"All the males in a population sing the same complex song, but the pattern of song changes with time, sometimes quite rapidly, across the population," said Michael Noad, professor at University of Queensland in Australia.
Learning new songs is a form of what is known as 'social learning', which is where individual animals learn behaviours from each other rather than having them passed on from one generation to another genetically.
Researchers focused on whale songs that were in the process of changing from one type to another.
Researchers recorded many individual singers from several populations, including the eastern Australian population and other populations in the South Pacific.
They also found that when researchers switched mid-song from old to new or new to old, it was during a theme most similar to another theme in either old or new songs, researchers said.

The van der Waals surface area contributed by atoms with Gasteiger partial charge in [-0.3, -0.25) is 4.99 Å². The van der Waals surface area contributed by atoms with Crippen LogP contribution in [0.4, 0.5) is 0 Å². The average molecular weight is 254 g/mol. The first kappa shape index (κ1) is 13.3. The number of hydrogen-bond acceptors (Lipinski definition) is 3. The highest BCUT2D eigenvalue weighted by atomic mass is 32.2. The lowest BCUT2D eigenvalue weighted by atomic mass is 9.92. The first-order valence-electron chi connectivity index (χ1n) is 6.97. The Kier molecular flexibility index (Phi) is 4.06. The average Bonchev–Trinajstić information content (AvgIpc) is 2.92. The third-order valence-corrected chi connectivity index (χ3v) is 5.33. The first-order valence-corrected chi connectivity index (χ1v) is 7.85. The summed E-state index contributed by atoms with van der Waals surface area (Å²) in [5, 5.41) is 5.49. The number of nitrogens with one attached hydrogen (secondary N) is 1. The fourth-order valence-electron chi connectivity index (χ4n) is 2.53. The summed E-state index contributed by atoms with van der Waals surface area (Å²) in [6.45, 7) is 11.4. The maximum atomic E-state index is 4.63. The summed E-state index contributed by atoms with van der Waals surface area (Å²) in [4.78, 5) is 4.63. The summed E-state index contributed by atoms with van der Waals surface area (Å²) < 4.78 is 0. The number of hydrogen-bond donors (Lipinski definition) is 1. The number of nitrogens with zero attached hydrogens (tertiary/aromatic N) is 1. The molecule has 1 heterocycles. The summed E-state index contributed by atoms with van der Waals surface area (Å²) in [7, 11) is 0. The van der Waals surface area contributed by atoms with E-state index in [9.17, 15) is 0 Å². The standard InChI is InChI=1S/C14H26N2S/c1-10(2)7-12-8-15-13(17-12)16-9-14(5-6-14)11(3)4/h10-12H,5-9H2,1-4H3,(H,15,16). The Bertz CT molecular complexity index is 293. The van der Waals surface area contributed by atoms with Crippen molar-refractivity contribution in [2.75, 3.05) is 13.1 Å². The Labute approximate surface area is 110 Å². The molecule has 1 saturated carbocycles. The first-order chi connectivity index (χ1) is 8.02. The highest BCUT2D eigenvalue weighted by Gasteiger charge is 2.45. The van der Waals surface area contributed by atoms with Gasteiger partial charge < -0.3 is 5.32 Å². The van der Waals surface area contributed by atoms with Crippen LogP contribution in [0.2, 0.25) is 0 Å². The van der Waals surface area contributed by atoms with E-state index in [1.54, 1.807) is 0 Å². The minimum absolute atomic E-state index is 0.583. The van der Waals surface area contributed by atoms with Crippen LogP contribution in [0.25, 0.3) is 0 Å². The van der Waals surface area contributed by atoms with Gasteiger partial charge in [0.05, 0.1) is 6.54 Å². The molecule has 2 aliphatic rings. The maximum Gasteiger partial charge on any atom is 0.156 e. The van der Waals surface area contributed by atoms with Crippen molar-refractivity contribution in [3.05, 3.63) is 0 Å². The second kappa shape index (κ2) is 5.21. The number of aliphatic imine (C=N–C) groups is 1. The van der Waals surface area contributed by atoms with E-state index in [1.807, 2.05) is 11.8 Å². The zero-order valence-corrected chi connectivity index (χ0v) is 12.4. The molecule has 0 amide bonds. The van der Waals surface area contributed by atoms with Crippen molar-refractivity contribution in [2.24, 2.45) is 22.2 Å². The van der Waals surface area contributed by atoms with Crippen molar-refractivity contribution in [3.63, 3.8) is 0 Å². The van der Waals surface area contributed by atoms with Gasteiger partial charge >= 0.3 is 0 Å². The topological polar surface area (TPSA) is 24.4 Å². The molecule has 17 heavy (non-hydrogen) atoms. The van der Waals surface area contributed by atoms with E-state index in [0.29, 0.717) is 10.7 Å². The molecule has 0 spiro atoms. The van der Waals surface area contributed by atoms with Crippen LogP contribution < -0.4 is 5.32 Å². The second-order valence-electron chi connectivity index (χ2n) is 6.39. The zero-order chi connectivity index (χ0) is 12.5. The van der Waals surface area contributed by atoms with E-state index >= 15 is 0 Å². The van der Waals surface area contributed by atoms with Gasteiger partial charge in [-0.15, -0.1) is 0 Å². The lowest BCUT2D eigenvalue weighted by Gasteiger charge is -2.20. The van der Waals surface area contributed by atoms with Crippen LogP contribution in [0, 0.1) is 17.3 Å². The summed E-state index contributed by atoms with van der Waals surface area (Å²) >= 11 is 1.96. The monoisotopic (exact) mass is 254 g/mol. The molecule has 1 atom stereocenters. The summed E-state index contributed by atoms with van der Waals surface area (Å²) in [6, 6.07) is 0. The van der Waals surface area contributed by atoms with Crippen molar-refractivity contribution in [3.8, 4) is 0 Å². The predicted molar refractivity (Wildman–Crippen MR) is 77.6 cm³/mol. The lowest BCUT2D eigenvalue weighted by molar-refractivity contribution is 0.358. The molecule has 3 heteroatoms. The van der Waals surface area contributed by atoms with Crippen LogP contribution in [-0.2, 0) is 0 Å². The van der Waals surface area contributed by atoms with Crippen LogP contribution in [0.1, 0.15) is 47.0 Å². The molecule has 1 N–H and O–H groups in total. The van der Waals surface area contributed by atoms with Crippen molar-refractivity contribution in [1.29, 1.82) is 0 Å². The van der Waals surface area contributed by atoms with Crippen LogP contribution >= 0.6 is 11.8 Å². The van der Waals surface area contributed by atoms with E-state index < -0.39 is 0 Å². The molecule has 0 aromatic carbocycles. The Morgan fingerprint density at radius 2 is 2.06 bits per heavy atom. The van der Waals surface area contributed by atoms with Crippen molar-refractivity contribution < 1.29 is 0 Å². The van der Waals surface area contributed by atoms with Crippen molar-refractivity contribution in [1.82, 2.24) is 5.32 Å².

"These themes may have been used as a way of bridging the old and new songs and therefore help with social learning," Noad said.
"This provides some evidence for how animals rapidly learn large, complex displays and may have relevance for understanding how human language, the most outstanding example of social learning, evolved," he added.
The study was published in the journal Proceedings of the National Academy of Sciences.
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